If there were any doubt where Republicans in Congress stand on health care reform, their position should be abundantly clear by now. But if you haven't been listening, here's a hint: They're all about protecting the big profits of the greedy giants in the medical industry, and not concerned a whit about changing the system to benefit the 90 percent of Americans who struggle with soaring health care costs while their coverage falls off the cliff.
Here's how you can measure where the Republicans stand:
* They are body and soul for keeping the status-quo that chiefly benefits for-profit insurance giants. This is the industry that has doubled the price of health insurance in the past eight years; that heartlessly denies claims with every technicality they can find; that regularly forces even supposedly well-covered insured patients into medical bankruptcy; that cherry-picks the healthy and charges far more for individual coverage than for group plans; and that has forced health care providers to hire legions of office workers solely to contest insurers' denials for claims and treatment recommendations. (Then they have the nerve to run scare-talk ads about "bureaucrats controlling your doctor's decisions.")
* Despite such insurance industry practices, Republicans are lock-step with insurance companies against a public insurance plan, which is precisely comparable to the government-organized insurance members of Congress themselves receive. Never mind that a public plan would help level the playing field for America's stressed working families by providing a Medicare-style plan to individuals and families that can't afford comprehensive health care from the greedy, arbitrary private insurance market.
* Congressional Republicans are also standing solidly behind the price-gouging pharmaceutical firms that charge Americans double-to-triple what they charge every other country in the industrialized world for the top 50 prescription drugs, and that continue to exorbitantly mark up prices in America for their best-selling drugs.
* The Republicans particularly oppose changes to their 2003 Medicare "modernization" act -- the act they passed when they controlled both chambers of Congress and the presidency. But that act desperately needs changing. It was basically designed to enhance the profits and clout of the insurance and pharmaceutical industries while simultaneously eroding the role, coverage and financing of traditional Medicare's non-profit approach to a seniors market that accounts for huge chunk of the nation's health care spending.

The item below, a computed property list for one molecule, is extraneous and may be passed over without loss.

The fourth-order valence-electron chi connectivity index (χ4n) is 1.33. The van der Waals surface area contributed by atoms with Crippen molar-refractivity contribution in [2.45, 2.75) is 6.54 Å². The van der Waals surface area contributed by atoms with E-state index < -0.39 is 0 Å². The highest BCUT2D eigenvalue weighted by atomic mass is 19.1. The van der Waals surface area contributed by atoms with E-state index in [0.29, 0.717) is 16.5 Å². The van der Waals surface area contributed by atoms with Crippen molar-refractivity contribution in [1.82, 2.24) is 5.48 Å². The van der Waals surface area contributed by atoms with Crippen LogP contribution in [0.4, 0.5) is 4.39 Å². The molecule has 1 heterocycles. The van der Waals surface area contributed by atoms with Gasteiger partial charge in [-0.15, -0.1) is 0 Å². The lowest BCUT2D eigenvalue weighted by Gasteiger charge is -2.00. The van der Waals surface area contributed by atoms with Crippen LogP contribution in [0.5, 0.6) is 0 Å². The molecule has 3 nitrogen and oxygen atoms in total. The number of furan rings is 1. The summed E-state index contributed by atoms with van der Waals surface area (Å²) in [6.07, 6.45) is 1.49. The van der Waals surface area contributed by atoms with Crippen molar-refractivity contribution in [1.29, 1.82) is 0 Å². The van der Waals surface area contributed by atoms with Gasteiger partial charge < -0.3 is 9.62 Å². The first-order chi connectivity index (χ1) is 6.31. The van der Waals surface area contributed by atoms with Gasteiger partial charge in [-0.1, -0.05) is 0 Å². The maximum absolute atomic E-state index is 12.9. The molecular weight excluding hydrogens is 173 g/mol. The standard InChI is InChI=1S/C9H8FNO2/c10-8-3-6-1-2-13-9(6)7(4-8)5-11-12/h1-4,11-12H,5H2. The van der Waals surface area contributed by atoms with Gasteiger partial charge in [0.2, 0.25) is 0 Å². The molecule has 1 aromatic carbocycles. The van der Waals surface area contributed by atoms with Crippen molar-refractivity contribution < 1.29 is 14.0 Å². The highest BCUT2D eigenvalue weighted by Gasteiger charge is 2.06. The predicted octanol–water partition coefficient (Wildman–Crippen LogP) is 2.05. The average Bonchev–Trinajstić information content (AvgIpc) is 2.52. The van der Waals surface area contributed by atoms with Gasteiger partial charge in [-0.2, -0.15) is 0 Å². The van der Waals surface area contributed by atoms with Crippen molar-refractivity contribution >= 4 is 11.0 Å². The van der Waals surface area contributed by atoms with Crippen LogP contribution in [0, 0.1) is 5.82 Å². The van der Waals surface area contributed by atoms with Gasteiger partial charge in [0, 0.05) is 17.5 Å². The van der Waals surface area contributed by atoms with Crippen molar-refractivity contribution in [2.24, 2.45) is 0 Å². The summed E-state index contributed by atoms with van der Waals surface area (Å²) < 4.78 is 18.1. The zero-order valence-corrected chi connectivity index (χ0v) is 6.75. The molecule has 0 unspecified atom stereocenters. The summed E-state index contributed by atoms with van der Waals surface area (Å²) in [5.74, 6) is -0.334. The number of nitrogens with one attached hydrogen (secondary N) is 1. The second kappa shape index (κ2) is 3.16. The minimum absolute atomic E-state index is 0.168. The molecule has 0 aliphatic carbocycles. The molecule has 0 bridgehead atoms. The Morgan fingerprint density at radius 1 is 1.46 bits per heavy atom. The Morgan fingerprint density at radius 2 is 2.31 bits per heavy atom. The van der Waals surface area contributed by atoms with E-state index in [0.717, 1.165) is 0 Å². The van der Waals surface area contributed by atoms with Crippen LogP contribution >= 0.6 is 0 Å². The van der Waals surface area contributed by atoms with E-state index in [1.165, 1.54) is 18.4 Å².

* Republicans very clearly favor continuing to waste taxpayer money on federal subsidies to for-profit insurers' Medicare Advantage plans, their plum from the 2003 Medicare act. These subsidies are designed to make it profitable for private insurers to lure people permanently out of Medicare proper, while taking the $150 billion, 10-year-cost of the subsidies out of the traditional Medicare program.
These wasteful subsidies, according to the non-partisan Congressional Budget Office and the Medicare Payment Advisory Commission, cost 12 percent more than traditional Medicare's fee-for-service format, yet the Advantage programs often provide fewer services or less in benefits. The subsidies mainly pad insurers' profits and pay for marketing and overhead.
Because these subsidies are taken from traditional Medicare's budget, they have spurred cuts in Medicare reimbursements to doctors and hospitals that provide care to the people who remain in Medicare, jeopardizing the viability of Medicare's provider network.
* Republicans oppose lifting the ban, imposed under their 2003 Medicare modernization act, that makes it illegal for Medicare either to bargain with pharmaceutical companies for drug prices equal to what other industrialized countries pay, or to offer a model prescription drug formulary plan under basic Medicare.
Though Medicare obviously could offer a better and less expensive program without involving private insurers, Republicans favor continuing to force Medicare to send Medicare recipients into the confusing welter of scores of for-profit insurers -- each with its own constantly changing prescription drug formulary and co-pays -- to find a drug benefit plan that best fits their health care needs.
Republicans should be accountable for their industry-oriented Medicare policies. Yet they remain free to brazenly accuse Democrats of wanting to cut Medicare simply because they would end these senseless subsidies, which are nothing better than cozy corporate welfare made doubly bad because it was intended to erode Medicare's viability and public support.
Indeed, Senate Republicans had the gumption to publicly issue a letter Thursday that 35 of them (including Tennessee Sens. Bob Corker and Lamar Alexander, and both senators from Alabama and Georgia) signed and sent to Senate Majority Leader Harry Reid. Their letter urged Democrats to "protect this critical health care program for our seniors" by making sure that "any potential monies found through the reform of Medicare should only be utilized to secure the financial status of this program."
It goes on to talk about how "over 45 million senior citizens across the country depend on Medicare for their health care needs," and how Medicare's "long-term financial stability is in serious jeopardy."
All true. But given their record of eroding Medicare while claiming to do good, their letter is chiefly a brazen lesson in hypocrisy -- and one more way to gauge how insincere Republicans are about health care reform.